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Explore making your next geodesic house.

GEODESIC HOMES

Fundamentals
System Basics
History
Chord Factor
Pros
Cons
Construction
Industry Stats
U.S. Manufacturers

Modular homes

Manufactured homes

Panelized homes

Log homes & Cabins

Precut homes

Steel-frame homes

Timber-frame homes

Cedar homes

Round homes

CONS

Although extremely strong, domes react to external stresses in ways that confound traditional engineering. Some structures will retain their shape and contract evenly when stressed on the outside and some do not. For example, when a dome built at Princeton, NJ was hit by a snowplow, the stress was transmitted through the structure and popped out struts on the opposite side. The behavior of tension and compression forces in the different varieties of geodesic structures is still not well understood, so traditionally trained structural engineers may not be able to adequately predict their performance and safety.

As a housing system, the dome can have numerous drawbacks and problems:The shape of a dome house makes it difficult to conform to code requirements for placement of sewer vents and chimneys. Off-the-shelf building materials normally come in rectangular shapes. There can be considerably more scrap, left from cutting rectangles down to triangles, than with a conventional building approach, thus driving costs up. Fire escapes are problematic; codes require them for larger structures, and they are expensive. Windows conforming to code can cost anywhere from five to fifteen times as much as windows in conventional houses. Professional electrical wiring costs more because of increased labor time. However, even owner-wired situations are costly, because more materials is required with a dome versus conventional construction.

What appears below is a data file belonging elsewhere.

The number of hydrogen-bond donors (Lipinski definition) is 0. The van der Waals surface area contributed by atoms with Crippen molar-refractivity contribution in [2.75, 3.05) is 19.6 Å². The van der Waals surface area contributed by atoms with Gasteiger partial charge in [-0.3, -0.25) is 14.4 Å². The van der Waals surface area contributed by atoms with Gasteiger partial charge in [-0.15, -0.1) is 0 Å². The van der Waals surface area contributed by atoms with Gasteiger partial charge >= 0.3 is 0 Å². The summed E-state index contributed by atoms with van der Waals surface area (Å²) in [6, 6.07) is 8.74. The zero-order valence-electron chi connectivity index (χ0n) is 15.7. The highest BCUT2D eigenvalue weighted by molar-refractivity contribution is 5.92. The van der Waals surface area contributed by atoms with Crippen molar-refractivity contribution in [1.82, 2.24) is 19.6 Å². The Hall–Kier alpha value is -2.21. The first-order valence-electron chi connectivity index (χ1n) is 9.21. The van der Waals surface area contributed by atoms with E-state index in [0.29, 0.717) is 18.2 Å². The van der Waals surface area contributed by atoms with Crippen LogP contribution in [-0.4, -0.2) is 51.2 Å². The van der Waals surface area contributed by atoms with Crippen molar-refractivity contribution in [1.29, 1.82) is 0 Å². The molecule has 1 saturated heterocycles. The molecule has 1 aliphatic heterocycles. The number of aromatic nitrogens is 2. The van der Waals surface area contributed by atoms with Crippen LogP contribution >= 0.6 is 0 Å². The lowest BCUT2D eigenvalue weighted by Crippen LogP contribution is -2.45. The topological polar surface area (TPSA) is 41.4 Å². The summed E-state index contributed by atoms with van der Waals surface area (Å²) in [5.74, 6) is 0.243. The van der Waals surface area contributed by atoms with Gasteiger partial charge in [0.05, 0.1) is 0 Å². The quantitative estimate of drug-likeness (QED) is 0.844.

Air stratification and moisture distribution within a dome are unusual, and these conditions tend to quickly degrade wooden framing or interior paneling. Privacy is difficult to guarantee because a dome is difficult to partition satisfactorily. Sounds, smells, and even reflected light tend to be conveyed through the entire structure.

As with any sloping shape, the dome produces wall areas that can be difficult to use and leaves some peripheral floor area with restricted use due to lack of headroom. This can leave a volume needing to be heated that cannot be lived in. Circular plan shapes lack the simple modularity provided by rectangles. Furnishers and fitters usually design with flat surfaces in mind, and so installing a standard sofa (for example) results in a half-moon behind the sofa being wasted. This is best overcome by purpose-built fittings, adding to cost.

Dome builders find it hard to seal domes against rain, because of their many seams and because solar heat flexes the entire structure each day as the sun moves across the sky. The most effective waterproofing method with a wooden dome is to shingle the dome. One-piece reinforced concrete or plastic domes are also in use, and some domes have been constructed from plastic or waxed cardboard triangles that are overlapped in such a way as to shed water.

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